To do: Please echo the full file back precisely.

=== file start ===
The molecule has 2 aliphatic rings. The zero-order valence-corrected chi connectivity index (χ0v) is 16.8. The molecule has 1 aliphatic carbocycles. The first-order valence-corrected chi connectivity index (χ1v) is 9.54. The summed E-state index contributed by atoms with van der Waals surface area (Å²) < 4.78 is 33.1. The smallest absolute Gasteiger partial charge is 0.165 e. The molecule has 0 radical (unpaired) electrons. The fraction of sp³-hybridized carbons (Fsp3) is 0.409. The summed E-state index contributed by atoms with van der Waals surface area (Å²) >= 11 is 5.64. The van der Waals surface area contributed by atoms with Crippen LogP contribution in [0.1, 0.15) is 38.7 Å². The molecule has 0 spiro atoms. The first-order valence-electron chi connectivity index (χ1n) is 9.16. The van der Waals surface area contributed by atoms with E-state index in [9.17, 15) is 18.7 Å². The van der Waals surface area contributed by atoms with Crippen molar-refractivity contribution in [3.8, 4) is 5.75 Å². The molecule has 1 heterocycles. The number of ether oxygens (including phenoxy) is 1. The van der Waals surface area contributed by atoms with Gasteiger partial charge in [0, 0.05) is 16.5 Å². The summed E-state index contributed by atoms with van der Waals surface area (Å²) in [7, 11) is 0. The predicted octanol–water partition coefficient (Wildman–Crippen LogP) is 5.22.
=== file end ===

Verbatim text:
The molecule has 2 aliphatic rings. The zero-order valence-corrected chi connectivity index (χ0v) is 16.8. The molecule has 1 aliphatic carbocycles. The first-order valence-corrected chi connectivity index (χ1v) is 9.54. The summed E-state index contributed by atoms with van der Waals surface area (Å²) < 4.78 is 33.1. The smallest absolute Gasteiger partial charge is 0.165 e. The molecule has 0 radical (unpaired) electrons. The fraction of sp³-hybridized carbons (Fsp3) is 0.409. The summed E-state index contributed by atoms with van der Waals surface area (Å²) >= 11 is 5.64. The van der Waals surface area contributed by atoms with Crippen LogP contribution in [0.1, 0.15) is 38.7 Å². The molecule has 0 spiro atoms. The first-order valence-electron chi connectivity index (χ1n) is 9.16. The van der Waals surface area contributed by atoms with E-state index in [9.17, 15) is 18.7 Å². The van der Waals surface area contributed by atoms with Crippen molar-refractivity contribution in [3.8, 4) is 5.75 Å². The molecule has 1 heterocycles. The number of ether oxygens (including phenoxy) is 1. The van der Waals surface area contributed by atoms with Gasteiger partial charge in [0, 0.05) is 16.5 Å². The summed E-state index contributed by atoms with van der Waals surface area (Å²) in [7, 11) is 0. The predicted octanol–water partition coefficient (Wildman–Crippen LogP) is 5.22.